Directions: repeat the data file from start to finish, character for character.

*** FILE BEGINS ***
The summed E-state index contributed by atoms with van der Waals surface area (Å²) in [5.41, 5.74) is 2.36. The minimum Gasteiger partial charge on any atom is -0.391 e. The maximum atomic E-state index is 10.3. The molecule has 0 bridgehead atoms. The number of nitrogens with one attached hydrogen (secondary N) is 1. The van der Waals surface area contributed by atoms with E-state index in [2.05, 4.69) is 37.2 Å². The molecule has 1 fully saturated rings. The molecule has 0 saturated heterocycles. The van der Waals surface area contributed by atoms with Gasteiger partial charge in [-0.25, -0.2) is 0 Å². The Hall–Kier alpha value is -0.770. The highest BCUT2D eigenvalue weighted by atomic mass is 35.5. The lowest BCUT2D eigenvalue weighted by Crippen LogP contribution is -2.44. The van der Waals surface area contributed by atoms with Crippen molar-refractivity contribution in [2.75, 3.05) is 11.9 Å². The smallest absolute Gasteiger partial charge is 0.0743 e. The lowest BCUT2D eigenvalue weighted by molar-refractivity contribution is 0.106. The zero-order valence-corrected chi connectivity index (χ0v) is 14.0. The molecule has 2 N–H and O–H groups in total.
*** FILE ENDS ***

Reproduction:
The summed E-state index contributed by atoms with van der Waals surface area (Å²) in [5.41, 5.74) is 2.36. The minimum Gasteiger partial charge on any atom is -0.391 e. The maximum atomic E-state index is 10.3. The molecule has 0 bridgehead atoms. The number of nitrogens with one attached hydrogen (secondary N) is 1. The van der Waals surface area contributed by atoms with E-state index in [2.05, 4.69) is 37.2 Å². The molecule has 1 fully saturated rings. The molecule has 0 saturated heterocycles. The van der Waals surface area contributed by atoms with Gasteiger partial charge in [-0.25, -0.2) is 0 Å². The Hall–Kier alpha value is -0.770. The highest BCUT2D eigenvalue weighted by atomic mass is 35.5. The lowest BCUT2D eigenvalue weighted by Crippen LogP contribution is -2.44. The van der Waals surface area contributed by atoms with Crippen molar-refractivity contribution in [2.75, 3.05) is 11.9 Å². The smallest absolute Gasteiger partial charge is 0.0743 e. The lowest BCUT2D eigenvalue weighted by molar-refractivity contribution is 0.106. The zero-order valence-corrected chi connectivity index (χ0v) is 14.0. The molecule has 2 N–H and O–H groups in total.